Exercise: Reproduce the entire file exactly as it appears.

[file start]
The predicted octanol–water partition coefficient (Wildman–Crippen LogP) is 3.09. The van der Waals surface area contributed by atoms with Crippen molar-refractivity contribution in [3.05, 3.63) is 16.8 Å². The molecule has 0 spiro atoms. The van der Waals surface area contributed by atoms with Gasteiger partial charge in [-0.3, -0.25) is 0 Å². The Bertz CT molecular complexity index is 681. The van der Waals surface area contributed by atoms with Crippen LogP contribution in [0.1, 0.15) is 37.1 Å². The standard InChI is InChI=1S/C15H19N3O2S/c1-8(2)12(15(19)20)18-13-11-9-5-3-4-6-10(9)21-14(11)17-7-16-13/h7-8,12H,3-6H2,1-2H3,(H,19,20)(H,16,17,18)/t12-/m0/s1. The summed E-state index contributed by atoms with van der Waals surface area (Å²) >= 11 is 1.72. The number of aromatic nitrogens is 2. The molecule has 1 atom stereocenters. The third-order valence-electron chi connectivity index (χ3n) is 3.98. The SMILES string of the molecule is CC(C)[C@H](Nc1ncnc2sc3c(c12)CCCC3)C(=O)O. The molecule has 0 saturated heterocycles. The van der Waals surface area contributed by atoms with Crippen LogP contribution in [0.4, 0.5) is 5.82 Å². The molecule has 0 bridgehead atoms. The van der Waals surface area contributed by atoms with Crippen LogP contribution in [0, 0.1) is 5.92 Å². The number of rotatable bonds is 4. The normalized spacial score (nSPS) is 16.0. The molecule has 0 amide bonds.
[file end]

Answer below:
The predicted octanol–water partition coefficient (Wildman–Crippen LogP) is 3.09. The van der Waals surface area contributed by atoms with Crippen molar-refractivity contribution in [3.05, 3.63) is 16.8 Å². The molecule has 0 spiro atoms. The van der Waals surface area contributed by atoms with Gasteiger partial charge in [-0.3, -0.25) is 0 Å². The Bertz CT molecular complexity index is 681. The van der Waals surface area contributed by atoms with Crippen LogP contribution in [0.1, 0.15) is 37.1 Å². The standard InChI is InChI=1S/C15H19N3O2S/c1-8(2)12(15(19)20)18-13-11-9-5-3-4-6-10(9)21-14(11)17-7-16-13/h7-8,12H,3-6H2,1-2H3,(H,19,20)(H,16,17,18)/t12-/m0/s1. The summed E-state index contributed by atoms with van der Waals surface area (Å²) >= 11 is 1.72. The number of aromatic nitrogens is 2. The molecule has 1 atom stereocenters. The third-order valence-electron chi connectivity index (χ3n) is 3.98. The SMILES string of the molecule is CC(C)[C@H](Nc1ncnc2sc3c(c12)CCCC3)C(=O)O. The molecule has 0 saturated heterocycles. The van der Waals surface area contributed by atoms with Crippen LogP contribution in [0.4, 0.5) is 5.82 Å². The molecule has 0 bridgehead atoms. The van der Waals surface area contributed by atoms with Crippen LogP contribution in [0, 0.1) is 5.92 Å². The number of rotatable bonds is 4. The normalized spacial score (nSPS) is 16.0. The molecule has 0 amide bonds.